Thursday, 2 September 2010

Review: Who Rules the Waves: Piracy, Overfishing and Mining the Oceans, Denise Russell (2010)

When a nation's economic interests are threatened military forces may be called in to settle matters, hence the striking image the book's publishers have used on the cover. Somali pirates, for example, now operate well outside of the country's 200-nautical-mile exclusive economic zone (EEZ) and European and American navies have at various times in the recent past patrolled the Gulf of Aden and the Indian Ocean in order to stem losses resulting from ransom demands after tankers and other vessels have been captured by pirates using fast boats and the machine guns and rocket-propelled grenades that are in such plentiful supply in the war-ravaged country.

But piracy is not Russell's only concern, and it's not the only theme involved when guns are brought to bear. In 1995, just two years prior to the UN's Convention on the Law of the Sea being ratified, Canadian and Spanish naval vessels were seen posturing aggressively on the high seas as Canada attempted to protect migrating fish stocks inhabiting the waters off Newfoundland. Spanish trawlers were damaging the stocks, Canada said, which regularly moved in and out of its EEZ. These types of encounters in open waters still occur. Witness a current conflict involving Britain and Iceland over a mackerel fishery in the north Atlantic. The conflict echoes a similar battle between the two countries that was fought in the mid-1970s over herring and cod fisheries that Britain coveted and Iceland wanted to secure for its own use.

That conflict led to the setting up of EEZs to a distance of 200 nautical miles from a country's coastline.

Now, Russell is advocating for a new maritime regime that gets rid of EEZs and concentrates international focus on conserving the sea for all humankind. The concept of the EEZ militates against conservation, she says, because it makes us think of the oceans as a place where resources are available to be exploited. Rather, we should think of them as a common patrimony that we hold in trust for future generations.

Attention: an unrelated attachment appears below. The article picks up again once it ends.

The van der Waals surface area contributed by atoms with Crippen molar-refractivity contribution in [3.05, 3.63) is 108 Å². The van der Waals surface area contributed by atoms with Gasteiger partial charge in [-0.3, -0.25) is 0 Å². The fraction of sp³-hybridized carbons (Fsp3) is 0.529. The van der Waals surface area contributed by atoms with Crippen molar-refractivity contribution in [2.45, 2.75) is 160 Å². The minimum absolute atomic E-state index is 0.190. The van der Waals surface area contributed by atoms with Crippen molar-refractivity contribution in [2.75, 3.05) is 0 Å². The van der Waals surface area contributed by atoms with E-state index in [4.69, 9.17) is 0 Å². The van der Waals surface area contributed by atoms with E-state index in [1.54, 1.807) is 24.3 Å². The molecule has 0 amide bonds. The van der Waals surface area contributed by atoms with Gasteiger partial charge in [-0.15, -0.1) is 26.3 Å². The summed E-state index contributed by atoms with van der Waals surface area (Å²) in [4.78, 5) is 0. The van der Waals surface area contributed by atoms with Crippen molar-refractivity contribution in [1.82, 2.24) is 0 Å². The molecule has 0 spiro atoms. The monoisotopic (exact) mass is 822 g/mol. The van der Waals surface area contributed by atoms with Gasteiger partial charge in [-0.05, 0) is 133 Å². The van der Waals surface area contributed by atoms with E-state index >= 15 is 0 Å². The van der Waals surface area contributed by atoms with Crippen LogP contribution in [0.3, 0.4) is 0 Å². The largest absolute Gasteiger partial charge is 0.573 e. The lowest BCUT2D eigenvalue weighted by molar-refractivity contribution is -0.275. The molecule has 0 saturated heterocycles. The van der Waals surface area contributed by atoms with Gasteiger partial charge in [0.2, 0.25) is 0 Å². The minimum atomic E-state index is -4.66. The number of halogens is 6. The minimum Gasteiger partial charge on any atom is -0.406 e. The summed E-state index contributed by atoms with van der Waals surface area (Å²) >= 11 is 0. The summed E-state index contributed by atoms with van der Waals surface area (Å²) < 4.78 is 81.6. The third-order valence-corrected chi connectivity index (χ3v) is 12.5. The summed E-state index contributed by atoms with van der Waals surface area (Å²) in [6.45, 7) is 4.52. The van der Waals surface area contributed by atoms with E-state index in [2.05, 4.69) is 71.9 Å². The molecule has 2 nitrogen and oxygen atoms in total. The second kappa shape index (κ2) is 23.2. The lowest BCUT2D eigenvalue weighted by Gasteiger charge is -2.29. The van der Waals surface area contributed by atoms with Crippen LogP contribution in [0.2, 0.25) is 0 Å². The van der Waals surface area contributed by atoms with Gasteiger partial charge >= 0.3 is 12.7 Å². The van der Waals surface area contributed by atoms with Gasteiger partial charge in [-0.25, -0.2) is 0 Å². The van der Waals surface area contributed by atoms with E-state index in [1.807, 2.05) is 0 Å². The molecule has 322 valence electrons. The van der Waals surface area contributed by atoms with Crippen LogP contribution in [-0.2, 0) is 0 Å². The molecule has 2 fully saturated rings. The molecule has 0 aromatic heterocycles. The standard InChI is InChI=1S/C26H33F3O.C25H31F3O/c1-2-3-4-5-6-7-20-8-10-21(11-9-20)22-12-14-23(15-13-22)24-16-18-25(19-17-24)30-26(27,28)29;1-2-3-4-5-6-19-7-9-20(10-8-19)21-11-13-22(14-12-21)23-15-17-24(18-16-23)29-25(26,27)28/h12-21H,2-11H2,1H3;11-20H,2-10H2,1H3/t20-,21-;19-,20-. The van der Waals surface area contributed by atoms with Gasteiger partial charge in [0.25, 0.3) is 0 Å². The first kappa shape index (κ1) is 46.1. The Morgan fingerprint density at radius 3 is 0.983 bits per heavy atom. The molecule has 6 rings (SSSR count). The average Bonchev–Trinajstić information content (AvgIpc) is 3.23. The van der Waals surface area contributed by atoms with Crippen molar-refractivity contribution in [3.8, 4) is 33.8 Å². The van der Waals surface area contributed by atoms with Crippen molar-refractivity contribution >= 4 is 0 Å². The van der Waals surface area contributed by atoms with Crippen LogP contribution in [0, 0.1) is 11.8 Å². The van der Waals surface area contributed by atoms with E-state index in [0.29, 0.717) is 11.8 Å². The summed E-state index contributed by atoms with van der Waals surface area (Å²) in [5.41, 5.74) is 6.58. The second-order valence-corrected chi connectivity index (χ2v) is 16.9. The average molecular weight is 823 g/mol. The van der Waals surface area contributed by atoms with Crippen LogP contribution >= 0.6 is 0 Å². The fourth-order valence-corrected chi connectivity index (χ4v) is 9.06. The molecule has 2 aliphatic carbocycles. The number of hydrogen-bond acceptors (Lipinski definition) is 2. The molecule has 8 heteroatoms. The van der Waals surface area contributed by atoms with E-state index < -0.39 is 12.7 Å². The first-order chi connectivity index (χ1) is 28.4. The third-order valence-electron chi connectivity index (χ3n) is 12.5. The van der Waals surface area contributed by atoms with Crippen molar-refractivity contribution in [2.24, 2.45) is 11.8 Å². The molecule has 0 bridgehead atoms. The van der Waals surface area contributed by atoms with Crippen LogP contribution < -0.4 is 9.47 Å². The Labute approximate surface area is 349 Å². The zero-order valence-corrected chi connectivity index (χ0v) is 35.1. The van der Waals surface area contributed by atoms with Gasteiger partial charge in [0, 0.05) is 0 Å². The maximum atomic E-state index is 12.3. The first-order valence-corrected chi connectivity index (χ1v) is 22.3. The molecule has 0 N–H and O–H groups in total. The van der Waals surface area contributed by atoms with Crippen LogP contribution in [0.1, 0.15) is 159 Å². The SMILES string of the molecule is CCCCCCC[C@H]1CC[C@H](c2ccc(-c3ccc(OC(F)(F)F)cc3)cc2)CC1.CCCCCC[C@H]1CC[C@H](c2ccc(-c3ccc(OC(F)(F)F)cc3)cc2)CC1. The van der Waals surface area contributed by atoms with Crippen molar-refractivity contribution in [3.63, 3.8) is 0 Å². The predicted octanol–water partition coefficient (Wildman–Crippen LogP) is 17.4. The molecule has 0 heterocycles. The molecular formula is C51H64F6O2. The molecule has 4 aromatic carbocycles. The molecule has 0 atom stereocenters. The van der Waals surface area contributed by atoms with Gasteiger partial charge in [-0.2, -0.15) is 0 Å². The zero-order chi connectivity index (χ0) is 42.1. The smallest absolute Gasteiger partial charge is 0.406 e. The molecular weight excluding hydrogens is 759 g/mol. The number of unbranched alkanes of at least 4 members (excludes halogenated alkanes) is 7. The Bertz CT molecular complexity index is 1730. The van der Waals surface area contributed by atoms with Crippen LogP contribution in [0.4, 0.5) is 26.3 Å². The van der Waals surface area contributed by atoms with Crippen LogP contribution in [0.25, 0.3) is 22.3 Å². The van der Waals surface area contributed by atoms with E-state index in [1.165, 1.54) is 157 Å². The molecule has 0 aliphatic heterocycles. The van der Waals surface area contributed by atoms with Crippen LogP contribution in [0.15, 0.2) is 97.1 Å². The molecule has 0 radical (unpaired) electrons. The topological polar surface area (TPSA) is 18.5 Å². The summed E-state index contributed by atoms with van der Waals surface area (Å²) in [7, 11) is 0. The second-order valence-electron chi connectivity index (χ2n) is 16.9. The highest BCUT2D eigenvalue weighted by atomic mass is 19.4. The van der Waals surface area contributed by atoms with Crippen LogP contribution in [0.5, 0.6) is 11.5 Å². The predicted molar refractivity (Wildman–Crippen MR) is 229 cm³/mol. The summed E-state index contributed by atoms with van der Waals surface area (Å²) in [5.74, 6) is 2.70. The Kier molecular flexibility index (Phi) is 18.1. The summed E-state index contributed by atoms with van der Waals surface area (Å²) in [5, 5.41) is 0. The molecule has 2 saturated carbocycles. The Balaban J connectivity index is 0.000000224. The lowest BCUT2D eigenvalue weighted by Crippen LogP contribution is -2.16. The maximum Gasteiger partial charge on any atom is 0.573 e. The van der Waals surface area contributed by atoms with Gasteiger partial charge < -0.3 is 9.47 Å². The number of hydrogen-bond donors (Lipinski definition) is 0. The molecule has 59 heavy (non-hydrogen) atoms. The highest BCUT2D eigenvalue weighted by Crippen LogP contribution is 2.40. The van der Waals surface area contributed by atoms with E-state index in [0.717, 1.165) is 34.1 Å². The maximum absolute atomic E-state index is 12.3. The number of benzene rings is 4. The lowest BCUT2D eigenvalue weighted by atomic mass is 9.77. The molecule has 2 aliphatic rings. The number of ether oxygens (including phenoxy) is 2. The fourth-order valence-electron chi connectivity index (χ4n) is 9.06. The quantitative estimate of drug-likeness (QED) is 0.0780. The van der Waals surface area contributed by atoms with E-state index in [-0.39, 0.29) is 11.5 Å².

The arguments are complex and Russell, an honorary research fellow in the Philosophy Program at the University of Wollongong and previously associate professor and head of department at the University of Sydney, has clearly spent many years researching the things she writes about in the book. Starting with a look at the roots of maritime law in a dispute over the Vatican granting exclusive ownership of the Atlantic Ocean to Spain and Portugal in the sixteenth century, which is addressed in the writings of Dutch jurist Grotius, Russell covers an extraordinary range of material encompassing such diverse subjects as undersea cultural heritage (basically, ship wrecks and the cargo they contain), the impact of oil exploration on whales, the sea gypsies of Southeast Asia (a fantastic section), fisheries management, and the sea claims of indigenous populations in Australia, New Zealand and elsewhere.

In addition to environmental philosophy, animals and ethics, Russell is also interested in epistemology, philosophy of psychology/psychiatry and feminist philosophy.

As should be expected from a researcher working customarily in academia, sometimes the writing is a bit dense and involved. This is not surprising where the legalities of maritime jurusdiction are so complex. But it is difficult for the reviewer, on one reading of the book, to quickly summarise the arguments in favour of the main thesis, which is that EEZs should be abolished and a new UN convention ratified along with the establishment of governing bodies that could more effectively manage the region for the benefit of all people. Maybe this quick screed is, in fact, enough to make some people want to read the book. There's a lot to enjoy in this weighty little volume. For me, the hook was its focus on fishing - a subject I have a personal interest in.

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